A lammergeier’s colouring can encompass every shade from snow-white to black, but the bird is most commonly a tawny brown. The vulture has a pale head, with darker tail feathers and wings. While their plumage is naturally a dappled brown, the lammergeier will stain itself a fiery orange through bathing in sulphurous mountain springs, and rubbing soil rich with iron oxide into their feathers. After applying the soil, the lammergeier will preen for over an hour to guarantee their lustrous orange sheen. The vulture is also drawn to crimson-coloured items and will collect red leaves, bark, or unattended articles of clothing.
The lammergeier bears a stronger resemblance to an eagle than any other variation of vulture, due to its feathered head and hooked beak. The lammergeier’s legs are also copiously feathered. Their curving talons are extremely prehensile and dexterous. The lammergeier possesses spots on its breast and neck, with black stripes along the head. The bristles at the base of their beak grow past the bill in tufted whiskers that provide the distinct impression of a beard.
Juveniles are notably less easy to recognize as mature lammergeiers. Their brown, patchy plumage will fade to white over the course of five years.
The lammergeier is colossal, growing up to 4 feet tall and weighting close to 15 pounds. Their wingspans can extend between 7 and 9 feet.
The Lammergeier’s Home
The lammergeier haunts the rocky crags and gorges of high mountain ranges. The vulture rarely ventures down from the soaring elevations that it calls home. During the winter season frigid temperatures force the lammergeier to descend to lower altitudes. Therefore, they become much easier to spot.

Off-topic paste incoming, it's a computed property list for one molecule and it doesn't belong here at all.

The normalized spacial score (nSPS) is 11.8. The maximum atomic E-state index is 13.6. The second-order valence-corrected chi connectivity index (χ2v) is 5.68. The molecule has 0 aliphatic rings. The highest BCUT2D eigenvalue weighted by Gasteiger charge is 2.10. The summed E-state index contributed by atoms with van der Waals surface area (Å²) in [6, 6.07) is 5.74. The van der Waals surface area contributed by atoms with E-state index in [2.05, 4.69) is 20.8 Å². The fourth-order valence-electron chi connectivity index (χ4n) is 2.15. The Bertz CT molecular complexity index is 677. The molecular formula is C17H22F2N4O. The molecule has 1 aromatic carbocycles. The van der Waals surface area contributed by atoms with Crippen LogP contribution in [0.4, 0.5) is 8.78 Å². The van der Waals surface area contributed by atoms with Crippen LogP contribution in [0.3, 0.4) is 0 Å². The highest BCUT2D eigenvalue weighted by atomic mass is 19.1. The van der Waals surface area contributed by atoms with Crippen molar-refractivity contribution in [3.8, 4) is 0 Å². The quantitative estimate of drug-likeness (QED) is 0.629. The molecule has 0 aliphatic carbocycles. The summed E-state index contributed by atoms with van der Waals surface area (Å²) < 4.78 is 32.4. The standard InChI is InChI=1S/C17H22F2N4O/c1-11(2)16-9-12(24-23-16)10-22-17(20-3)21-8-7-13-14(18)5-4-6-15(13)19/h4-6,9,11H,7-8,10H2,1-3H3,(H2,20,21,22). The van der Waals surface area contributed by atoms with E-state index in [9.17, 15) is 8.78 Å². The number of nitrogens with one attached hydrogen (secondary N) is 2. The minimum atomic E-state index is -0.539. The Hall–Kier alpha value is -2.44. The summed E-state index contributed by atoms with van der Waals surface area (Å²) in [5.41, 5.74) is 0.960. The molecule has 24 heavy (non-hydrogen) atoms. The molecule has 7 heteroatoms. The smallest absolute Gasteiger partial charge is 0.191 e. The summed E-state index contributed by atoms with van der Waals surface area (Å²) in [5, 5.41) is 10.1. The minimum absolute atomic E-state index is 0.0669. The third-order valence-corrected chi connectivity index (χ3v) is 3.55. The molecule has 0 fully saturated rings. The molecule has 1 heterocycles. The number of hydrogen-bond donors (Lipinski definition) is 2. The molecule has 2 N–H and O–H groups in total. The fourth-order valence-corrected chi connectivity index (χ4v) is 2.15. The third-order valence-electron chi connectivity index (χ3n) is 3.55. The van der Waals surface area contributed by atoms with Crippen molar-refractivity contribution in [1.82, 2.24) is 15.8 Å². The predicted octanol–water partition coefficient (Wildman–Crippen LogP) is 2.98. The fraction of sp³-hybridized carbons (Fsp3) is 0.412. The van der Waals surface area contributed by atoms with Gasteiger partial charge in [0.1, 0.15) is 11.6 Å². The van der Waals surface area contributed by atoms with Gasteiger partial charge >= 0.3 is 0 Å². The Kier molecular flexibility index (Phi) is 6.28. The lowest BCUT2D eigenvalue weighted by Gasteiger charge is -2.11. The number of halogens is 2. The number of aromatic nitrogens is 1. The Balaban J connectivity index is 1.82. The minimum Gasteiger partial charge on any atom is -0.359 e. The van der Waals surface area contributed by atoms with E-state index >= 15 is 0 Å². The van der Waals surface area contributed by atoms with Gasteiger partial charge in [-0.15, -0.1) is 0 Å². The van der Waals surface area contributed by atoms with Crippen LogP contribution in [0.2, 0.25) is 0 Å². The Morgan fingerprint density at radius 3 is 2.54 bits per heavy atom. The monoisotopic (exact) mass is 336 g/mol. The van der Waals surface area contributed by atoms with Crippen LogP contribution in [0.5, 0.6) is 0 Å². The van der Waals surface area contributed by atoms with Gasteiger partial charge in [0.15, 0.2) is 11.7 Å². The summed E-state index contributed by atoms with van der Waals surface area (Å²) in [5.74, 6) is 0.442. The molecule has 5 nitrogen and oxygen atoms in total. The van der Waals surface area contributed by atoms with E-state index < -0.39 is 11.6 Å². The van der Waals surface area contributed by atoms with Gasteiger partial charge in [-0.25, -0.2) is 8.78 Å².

With a habitat of desolate mountain regions, the lammergeier lives between 1,300 and 15,000 feet. The vulture has even been identified on Mount Everest at the incredible height of 24,600 ft. above sea level.
Teetering on the brink of precipices and canyons, the lammergeier’s nests are haphazardly constructed from branches lined with wool, excrement, dried-up skin, and litter. The remote nests are often located near alpine pastures, montane forests or caves. The vulture will preferably roost in the vicinity of a wolf or golden eagle. These predators will provide bones for the lammergeier’s meals.
As a monogamous species, the lammergeier mates just once a year. A breeding pair of vultures will share and defend enormous territories. To protect their young, the parents will refuse to tolerate the presence of other lammergeiers. Due to the size of the lammergeiers’ dominion and their territorial nature, the distribution of the species is very sparse.
The lammergeier’s breeding season varies in timing according to geographical disparities. The courting pairs will execute breathtaking mating displays, swooping and soaring together and even interlocking their talons to plummet down till they almost collide with the earth.
The lammergeier will only lay one or two eggs at a time. An occasional third egg as a biological rarity. Nest-predating hunters are generally incapable of traversing the sheer rock walls they are required to scale in order to reach the ledges or outcrops where the lammergeier’s roost. The inaccessibility of their aeries ensures that the chicks are safe from outside threats. However, within the first couple of weeks after hatching the eldest nestling will cannibalize its weaker sibling.
The typical lifespan of a lammergeier in Tibet is 21-22 years, but vultures in captivity have recorded living over double that at 45 years old.